This is a trip that has been full of incredible moments. We stood on the Great Wall of China. We went for a treasure hunt around the Sydney Opera House. We jumped with the Masai in Kenya. We sat atop ostriches (or watched it happen ;))and elephants and horses and camels. We had high tea in the desert and floated on the River Ganges in India.Those moments and so many more are easily accessed in our recent memories, through our collective recall (“Hey what was the name of that guy we met who tried to tell me the future?”) and, for now, among the 50,000 plus photos on our hard drives.
Despite all of that, when I stepped out and saw the Taj Mahal, the sheer beauty of the white marble marvel stunned me. I had expected feelings of respect and appreciation but not the goosebumps that climbed up from my fingertips. We spent way longer than I expected exploring the grounds, discussing the technical prowess that would be necessary to not only build it, but allow it to stand and shine for so long.
And while I would’ve been happy to sit in quiet contemplation of the gorgeous structure, the boys were all about the open space. With a surprising lack of crowds they could run and jump to their heart’s delight – a rarity on a trip where mom is often cautioning about being too close to the edge of this or that precipice.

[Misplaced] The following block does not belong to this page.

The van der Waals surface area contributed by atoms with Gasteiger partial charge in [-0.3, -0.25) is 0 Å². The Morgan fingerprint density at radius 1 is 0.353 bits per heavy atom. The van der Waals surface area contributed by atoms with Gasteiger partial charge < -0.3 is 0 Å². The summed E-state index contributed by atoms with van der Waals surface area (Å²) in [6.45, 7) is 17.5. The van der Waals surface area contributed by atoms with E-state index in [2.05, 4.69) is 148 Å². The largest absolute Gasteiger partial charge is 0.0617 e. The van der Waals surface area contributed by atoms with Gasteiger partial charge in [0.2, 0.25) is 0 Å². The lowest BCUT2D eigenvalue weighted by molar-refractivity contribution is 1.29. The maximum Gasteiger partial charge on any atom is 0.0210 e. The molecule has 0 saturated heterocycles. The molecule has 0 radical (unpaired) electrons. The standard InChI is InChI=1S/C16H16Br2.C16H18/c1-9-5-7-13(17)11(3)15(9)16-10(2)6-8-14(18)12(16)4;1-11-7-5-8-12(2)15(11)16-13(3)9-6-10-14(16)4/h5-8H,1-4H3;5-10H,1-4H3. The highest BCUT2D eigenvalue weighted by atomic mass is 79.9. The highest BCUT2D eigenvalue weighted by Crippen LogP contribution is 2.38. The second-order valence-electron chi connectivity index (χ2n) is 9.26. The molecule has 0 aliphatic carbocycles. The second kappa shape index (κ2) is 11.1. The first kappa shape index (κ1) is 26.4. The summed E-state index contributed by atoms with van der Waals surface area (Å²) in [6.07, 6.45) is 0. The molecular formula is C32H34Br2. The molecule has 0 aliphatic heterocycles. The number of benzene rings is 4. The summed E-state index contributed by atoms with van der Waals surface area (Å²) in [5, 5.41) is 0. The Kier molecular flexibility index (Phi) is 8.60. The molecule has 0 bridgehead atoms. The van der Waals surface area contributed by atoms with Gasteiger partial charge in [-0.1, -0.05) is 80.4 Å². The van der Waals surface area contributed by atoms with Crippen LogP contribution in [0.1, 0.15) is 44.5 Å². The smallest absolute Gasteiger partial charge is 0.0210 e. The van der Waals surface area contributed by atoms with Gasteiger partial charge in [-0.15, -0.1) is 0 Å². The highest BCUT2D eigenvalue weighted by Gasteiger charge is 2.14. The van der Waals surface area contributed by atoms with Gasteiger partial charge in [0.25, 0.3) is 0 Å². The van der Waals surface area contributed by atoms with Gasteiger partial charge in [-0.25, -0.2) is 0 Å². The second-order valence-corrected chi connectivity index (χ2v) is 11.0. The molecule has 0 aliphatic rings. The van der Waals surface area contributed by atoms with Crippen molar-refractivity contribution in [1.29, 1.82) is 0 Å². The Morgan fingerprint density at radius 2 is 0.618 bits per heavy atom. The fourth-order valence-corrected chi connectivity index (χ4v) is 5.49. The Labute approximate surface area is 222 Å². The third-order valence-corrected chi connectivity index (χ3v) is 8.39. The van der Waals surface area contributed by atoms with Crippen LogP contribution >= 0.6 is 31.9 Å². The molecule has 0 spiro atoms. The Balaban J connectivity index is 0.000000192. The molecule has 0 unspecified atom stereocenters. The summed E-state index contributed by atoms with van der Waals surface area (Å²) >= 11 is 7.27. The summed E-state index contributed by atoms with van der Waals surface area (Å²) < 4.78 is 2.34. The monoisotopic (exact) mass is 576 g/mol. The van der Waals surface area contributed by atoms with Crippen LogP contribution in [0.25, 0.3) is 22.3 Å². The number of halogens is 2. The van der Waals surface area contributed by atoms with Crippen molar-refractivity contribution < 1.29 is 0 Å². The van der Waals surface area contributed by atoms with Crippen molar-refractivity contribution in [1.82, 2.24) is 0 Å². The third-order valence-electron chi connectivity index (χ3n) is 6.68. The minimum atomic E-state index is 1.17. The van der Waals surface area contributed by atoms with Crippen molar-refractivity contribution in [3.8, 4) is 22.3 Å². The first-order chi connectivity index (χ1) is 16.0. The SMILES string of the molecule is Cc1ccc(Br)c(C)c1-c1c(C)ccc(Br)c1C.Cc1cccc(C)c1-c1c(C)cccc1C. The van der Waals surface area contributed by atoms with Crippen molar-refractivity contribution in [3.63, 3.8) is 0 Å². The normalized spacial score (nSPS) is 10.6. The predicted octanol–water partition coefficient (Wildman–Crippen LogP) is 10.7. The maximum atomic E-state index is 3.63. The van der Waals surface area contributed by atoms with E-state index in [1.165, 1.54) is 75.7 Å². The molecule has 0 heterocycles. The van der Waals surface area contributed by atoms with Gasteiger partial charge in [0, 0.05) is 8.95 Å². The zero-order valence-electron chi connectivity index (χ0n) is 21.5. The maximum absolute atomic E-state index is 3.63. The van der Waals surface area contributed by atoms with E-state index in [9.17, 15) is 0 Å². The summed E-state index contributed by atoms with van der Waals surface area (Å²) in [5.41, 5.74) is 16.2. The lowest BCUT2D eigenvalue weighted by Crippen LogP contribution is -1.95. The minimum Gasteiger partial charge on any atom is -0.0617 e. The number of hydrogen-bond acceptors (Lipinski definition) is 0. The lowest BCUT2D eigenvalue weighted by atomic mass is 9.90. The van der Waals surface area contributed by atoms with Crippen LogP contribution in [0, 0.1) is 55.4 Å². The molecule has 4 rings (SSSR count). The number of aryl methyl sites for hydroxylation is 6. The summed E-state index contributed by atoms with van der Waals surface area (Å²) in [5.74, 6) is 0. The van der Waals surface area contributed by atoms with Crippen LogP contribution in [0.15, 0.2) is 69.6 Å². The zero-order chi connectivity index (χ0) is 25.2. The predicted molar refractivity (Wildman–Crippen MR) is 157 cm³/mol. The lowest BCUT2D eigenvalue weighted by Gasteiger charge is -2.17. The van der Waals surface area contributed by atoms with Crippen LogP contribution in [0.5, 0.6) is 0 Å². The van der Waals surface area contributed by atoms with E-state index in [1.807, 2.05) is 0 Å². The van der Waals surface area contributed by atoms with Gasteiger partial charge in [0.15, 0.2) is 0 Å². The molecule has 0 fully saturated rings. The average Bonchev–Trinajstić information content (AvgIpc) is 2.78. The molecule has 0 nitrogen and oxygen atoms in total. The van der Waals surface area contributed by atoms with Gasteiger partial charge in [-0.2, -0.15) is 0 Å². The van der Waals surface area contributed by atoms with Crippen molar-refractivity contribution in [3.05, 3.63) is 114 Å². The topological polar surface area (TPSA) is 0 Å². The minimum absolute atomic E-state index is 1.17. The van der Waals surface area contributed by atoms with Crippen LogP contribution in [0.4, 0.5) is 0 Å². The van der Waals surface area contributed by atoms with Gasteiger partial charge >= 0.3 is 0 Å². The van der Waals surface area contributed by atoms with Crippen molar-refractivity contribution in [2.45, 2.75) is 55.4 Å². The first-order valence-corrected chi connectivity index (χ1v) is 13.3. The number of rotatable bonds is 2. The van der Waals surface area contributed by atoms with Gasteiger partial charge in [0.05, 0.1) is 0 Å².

Luckily our guide for Agra was a former teacher. Rajeev was as excited to teach them about the history and culture as he was to show them some great photo tricks. In his enthusiasm they found the perfect partner, especially when he took hold of the camera for the mandatory fun pictures that we’ll treasure.
Here are a few of our favourites:
The old holding up the building effect was popular….
There was the classic jump shot…
And then the mini-me attempts…
And the always popular through the key hole effect…
There are a ton of “photographers” in the park who will offer to take these or similar shots for a fee. Skip them. Book Rajeev as your tour guide instead. You’ll get the pictures plus the insights of a truly incredible guide who understands that the kids want to run as much as they want to learn.